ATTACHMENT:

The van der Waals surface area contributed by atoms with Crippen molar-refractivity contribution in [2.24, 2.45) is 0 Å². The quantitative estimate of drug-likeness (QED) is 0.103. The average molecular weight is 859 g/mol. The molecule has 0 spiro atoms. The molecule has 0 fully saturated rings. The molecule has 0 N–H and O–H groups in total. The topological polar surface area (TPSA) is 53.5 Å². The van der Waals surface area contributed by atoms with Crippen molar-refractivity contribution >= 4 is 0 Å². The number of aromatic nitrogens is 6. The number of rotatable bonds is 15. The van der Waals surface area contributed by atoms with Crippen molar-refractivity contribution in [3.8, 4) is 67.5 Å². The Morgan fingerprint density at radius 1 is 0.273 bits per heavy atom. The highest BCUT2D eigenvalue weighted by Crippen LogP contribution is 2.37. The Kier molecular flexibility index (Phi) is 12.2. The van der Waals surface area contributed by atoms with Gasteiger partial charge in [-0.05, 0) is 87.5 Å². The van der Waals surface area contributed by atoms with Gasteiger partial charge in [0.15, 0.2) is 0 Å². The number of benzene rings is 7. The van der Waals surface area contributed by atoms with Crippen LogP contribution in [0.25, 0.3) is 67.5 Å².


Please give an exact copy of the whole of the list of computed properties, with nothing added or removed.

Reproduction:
The van der Waals surface area contributed by atoms with Crippen molar-refractivity contribution in [2.24, 2.45) is 0 Å². The quantitative estimate of drug-likeness (QED) is 0.103. The average molecular weight is 859 g/mol. The molecule has 0 spiro atoms. The molecule has 0 fully saturated rings. The molecule has 0 N–H and O–H groups in total. The topological polar surface area (TPSA) is 53.5 Å². The van der Waals surface area contributed by atoms with Crippen molar-refractivity contribution >= 4 is 0 Å². The number of aromatic nitrogens is 6. The number of rotatable bonds is 15. The van der Waals surface area contributed by atoms with Crippen molar-refractivity contribution in [3.8, 4) is 67.5 Å². The Morgan fingerprint density at radius 1 is 0.273 bits per heavy atom. The highest BCUT2D eigenvalue weighted by Crippen LogP contribution is 2.37. The Kier molecular flexibility index (Phi) is 12.2. The van der Waals surface area contributed by atoms with Gasteiger partial charge in [-0.05, 0) is 87.5 Å². The van der Waals surface area contributed by atoms with Gasteiger partial charge in [0.15, 0.2) is 0 Å². The number of benzene rings is 7. The van der Waals surface area contributed by atoms with Crippen LogP contribution in [0.25, 0.3) is 67.5 Å².